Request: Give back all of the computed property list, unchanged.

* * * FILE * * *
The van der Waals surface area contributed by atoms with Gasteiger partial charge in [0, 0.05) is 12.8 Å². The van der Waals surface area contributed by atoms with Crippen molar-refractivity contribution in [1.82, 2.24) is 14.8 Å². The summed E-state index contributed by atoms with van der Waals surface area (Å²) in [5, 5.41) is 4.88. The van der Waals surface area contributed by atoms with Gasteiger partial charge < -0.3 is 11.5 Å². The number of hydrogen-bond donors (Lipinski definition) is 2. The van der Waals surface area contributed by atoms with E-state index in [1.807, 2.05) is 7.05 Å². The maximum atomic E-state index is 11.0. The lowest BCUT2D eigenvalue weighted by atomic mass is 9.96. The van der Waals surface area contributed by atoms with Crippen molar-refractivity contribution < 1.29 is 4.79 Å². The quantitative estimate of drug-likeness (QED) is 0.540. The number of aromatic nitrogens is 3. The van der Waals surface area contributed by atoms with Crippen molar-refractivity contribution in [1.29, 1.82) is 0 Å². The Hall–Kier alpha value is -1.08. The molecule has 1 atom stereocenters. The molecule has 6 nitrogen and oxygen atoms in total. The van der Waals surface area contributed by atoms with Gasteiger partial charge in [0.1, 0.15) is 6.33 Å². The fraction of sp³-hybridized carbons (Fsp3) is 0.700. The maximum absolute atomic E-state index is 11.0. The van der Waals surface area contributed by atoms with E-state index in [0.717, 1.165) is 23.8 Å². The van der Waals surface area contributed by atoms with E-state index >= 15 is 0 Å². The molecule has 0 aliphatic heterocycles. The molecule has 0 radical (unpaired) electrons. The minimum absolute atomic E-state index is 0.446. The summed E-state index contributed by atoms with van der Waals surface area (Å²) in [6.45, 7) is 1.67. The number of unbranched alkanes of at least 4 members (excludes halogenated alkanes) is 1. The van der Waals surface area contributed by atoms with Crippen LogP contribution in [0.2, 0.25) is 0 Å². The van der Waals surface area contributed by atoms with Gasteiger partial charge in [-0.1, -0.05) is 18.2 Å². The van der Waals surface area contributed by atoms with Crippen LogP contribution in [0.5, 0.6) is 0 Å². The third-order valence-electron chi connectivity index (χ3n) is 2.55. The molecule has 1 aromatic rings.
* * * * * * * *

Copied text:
The van der Waals surface area contributed by atoms with Gasteiger partial charge in [0, 0.05) is 12.8 Å². The van der Waals surface area contributed by atoms with Crippen molar-refractivity contribution in [1.82, 2.24) is 14.8 Å². The summed E-state index contributed by atoms with van der Waals surface area (Å²) in [5, 5.41) is 4.88. The van der Waals surface area contributed by atoms with Gasteiger partial charge < -0.3 is 11.5 Å². The number of hydrogen-bond donors (Lipinski definition) is 2. The van der Waals surface area contributed by atoms with E-state index in [1.807, 2.05) is 7.05 Å². The maximum atomic E-state index is 11.0. The lowest BCUT2D eigenvalue weighted by atomic mass is 9.96. The van der Waals surface area contributed by atoms with Crippen molar-refractivity contribution < 1.29 is 4.79 Å². The quantitative estimate of drug-likeness (QED) is 0.540. The number of aromatic nitrogens is 3. The van der Waals surface area contributed by atoms with Crippen molar-refractivity contribution in [1.29, 1.82) is 0 Å². The Hall–Kier alpha value is -1.08. The molecule has 1 atom stereocenters. The molecule has 6 nitrogen and oxygen atoms in total. The van der Waals surface area contributed by atoms with Gasteiger partial charge in [0.1, 0.15) is 6.33 Å². The fraction of sp³-hybridized carbons (Fsp3) is 0.700. The maximum absolute atomic E-state index is 11.0. The van der Waals surface area contributed by atoms with E-state index in [0.717, 1.165) is 23.8 Å². The van der Waals surface area contributed by atoms with E-state index >= 15 is 0 Å². The molecule has 0 aliphatic heterocycles. The molecule has 0 radical (unpaired) electrons. The minimum absolute atomic E-state index is 0.446. The summed E-state index contributed by atoms with van der Waals surface area (Å²) in [6.45, 7) is 1.67. The number of unbranched alkanes of at least 4 members (excludes halogenated alkanes) is 1. The van der Waals surface area contributed by atoms with Crippen LogP contribution in [0.2, 0.25) is 0 Å². The van der Waals surface area contributed by atoms with Gasteiger partial charge in [-0.1, -0.05) is 18.2 Å². The van der Waals surface area contributed by atoms with Crippen LogP contribution in [0.5, 0.6) is 0 Å². The third-order valence-electron chi connectivity index (χ3n) is 2.55. The molecule has 1 aromatic rings.